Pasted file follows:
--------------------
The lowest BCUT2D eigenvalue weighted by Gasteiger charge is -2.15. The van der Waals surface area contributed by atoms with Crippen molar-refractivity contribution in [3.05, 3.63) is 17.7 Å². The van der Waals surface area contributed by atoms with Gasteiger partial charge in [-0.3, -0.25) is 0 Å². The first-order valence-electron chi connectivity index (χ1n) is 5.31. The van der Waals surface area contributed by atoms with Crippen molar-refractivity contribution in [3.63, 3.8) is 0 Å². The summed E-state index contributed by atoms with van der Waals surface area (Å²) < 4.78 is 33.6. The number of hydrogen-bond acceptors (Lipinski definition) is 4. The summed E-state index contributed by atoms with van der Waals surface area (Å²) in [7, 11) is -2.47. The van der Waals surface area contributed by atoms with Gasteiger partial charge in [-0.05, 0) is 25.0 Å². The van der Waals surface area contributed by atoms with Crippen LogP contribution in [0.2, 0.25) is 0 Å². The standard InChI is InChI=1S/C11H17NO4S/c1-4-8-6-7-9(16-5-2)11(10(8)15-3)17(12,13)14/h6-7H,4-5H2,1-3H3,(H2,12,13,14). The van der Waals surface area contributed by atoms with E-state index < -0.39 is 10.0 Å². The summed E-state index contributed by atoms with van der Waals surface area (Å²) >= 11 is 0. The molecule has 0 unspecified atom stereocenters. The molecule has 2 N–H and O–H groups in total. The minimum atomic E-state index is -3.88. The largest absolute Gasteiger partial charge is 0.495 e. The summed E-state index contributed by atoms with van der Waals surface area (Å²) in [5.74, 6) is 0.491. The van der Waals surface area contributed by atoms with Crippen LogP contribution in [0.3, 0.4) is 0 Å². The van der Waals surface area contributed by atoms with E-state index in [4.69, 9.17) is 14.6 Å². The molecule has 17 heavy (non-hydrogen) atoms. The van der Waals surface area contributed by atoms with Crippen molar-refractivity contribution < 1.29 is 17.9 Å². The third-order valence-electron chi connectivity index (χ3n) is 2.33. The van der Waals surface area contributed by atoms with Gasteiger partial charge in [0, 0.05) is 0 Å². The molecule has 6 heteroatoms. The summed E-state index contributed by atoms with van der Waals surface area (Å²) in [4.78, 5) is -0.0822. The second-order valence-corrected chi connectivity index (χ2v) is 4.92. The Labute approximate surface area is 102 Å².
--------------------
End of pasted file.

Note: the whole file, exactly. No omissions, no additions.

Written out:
The lowest BCUT2D eigenvalue weighted by Gasteiger charge is -2.15. The van der Waals surface area contributed by atoms with Crippen molar-refractivity contribution in [3.05, 3.63) is 17.7 Å². The van der Waals surface area contributed by atoms with Gasteiger partial charge in [-0.3, -0.25) is 0 Å². The first-order valence-electron chi connectivity index (χ1n) is 5.31. The van der Waals surface area contributed by atoms with Crippen molar-refractivity contribution in [3.63, 3.8) is 0 Å². The summed E-state index contributed by atoms with van der Waals surface area (Å²) < 4.78 is 33.6. The number of hydrogen-bond acceptors (Lipinski definition) is 4. The summed E-state index contributed by atoms with van der Waals surface area (Å²) in [7, 11) is -2.47. The van der Waals surface area contributed by atoms with Gasteiger partial charge in [-0.05, 0) is 25.0 Å². The van der Waals surface area contributed by atoms with Crippen LogP contribution in [0.2, 0.25) is 0 Å². The standard InChI is InChI=1S/C11H17NO4S/c1-4-8-6-7-9(16-5-2)11(10(8)15-3)17(12,13)14/h6-7H,4-5H2,1-3H3,(H2,12,13,14). The van der Waals surface area contributed by atoms with E-state index < -0.39 is 10.0 Å². The summed E-state index contributed by atoms with van der Waals surface area (Å²) >= 11 is 0. The molecule has 0 unspecified atom stereocenters. The molecule has 2 N–H and O–H groups in total. The minimum atomic E-state index is -3.88. The largest absolute Gasteiger partial charge is 0.495 e. The summed E-state index contributed by atoms with van der Waals surface area (Å²) in [5.74, 6) is 0.491. The van der Waals surface area contributed by atoms with Crippen LogP contribution in [0.3, 0.4) is 0 Å². The van der Waals surface area contributed by atoms with E-state index in [4.69, 9.17) is 14.6 Å². The molecule has 17 heavy (non-hydrogen) atoms. The van der Waals surface area contributed by atoms with Crippen molar-refractivity contribution < 1.29 is 17.9 Å². The third-order valence-electron chi connectivity index (χ3n) is 2.33. The van der Waals surface area contributed by atoms with Gasteiger partial charge in [0, 0.05) is 0 Å². The molecule has 6 heteroatoms. The summed E-state index contributed by atoms with van der Waals surface area (Å²) in [4.78, 5) is -0.0822. The second-order valence-corrected chi connectivity index (χ2v) is 4.92. The Labute approximate surface area is 102 Å².